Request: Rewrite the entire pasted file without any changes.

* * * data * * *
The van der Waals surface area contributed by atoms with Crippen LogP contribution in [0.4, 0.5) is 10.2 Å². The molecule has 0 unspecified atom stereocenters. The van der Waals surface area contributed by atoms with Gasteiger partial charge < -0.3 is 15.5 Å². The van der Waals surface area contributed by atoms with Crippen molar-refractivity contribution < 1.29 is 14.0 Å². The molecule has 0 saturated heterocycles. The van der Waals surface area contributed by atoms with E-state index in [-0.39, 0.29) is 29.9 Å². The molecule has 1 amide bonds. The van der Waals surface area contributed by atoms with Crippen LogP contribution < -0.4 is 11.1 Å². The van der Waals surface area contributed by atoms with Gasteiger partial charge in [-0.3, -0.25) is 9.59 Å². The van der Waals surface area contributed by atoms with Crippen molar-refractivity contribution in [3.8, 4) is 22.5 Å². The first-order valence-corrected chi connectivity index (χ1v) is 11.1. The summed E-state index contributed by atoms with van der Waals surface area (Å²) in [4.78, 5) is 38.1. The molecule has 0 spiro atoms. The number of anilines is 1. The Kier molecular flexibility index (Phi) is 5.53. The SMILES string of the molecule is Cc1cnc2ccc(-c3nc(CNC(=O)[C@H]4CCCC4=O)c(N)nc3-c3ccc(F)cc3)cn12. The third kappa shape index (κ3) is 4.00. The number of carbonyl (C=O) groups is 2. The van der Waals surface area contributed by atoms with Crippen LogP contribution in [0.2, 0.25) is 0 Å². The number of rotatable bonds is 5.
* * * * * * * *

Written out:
The van der Waals surface area contributed by atoms with Crippen LogP contribution in [0.4, 0.5) is 10.2 Å². The molecule has 0 unspecified atom stereocenters. The van der Waals surface area contributed by atoms with Gasteiger partial charge < -0.3 is 15.5 Å². The van der Waals surface area contributed by atoms with Crippen molar-refractivity contribution < 1.29 is 14.0 Å². The molecule has 0 saturated heterocycles. The van der Waals surface area contributed by atoms with E-state index in [-0.39, 0.29) is 29.9 Å². The molecule has 1 amide bonds. The van der Waals surface area contributed by atoms with Crippen LogP contribution < -0.4 is 11.1 Å². The van der Waals surface area contributed by atoms with Gasteiger partial charge in [-0.3, -0.25) is 9.59 Å². The van der Waals surface area contributed by atoms with Crippen molar-refractivity contribution in [3.8, 4) is 22.5 Å². The first-order valence-corrected chi connectivity index (χ1v) is 11.1. The summed E-state index contributed by atoms with van der Waals surface area (Å²) in [4.78, 5) is 38.1. The molecule has 0 spiro atoms. The number of anilines is 1. The Kier molecular flexibility index (Phi) is 5.53. The SMILES string of the molecule is Cc1cnc2ccc(-c3nc(CNC(=O)[C@H]4CCCC4=O)c(N)nc3-c3ccc(F)cc3)cn12. The third kappa shape index (κ3) is 4.00. The number of carbonyl (C=O) groups is 2. The van der Waals surface area contributed by atoms with Crippen LogP contribution in [0.2, 0.25) is 0 Å². The number of rotatable bonds is 5.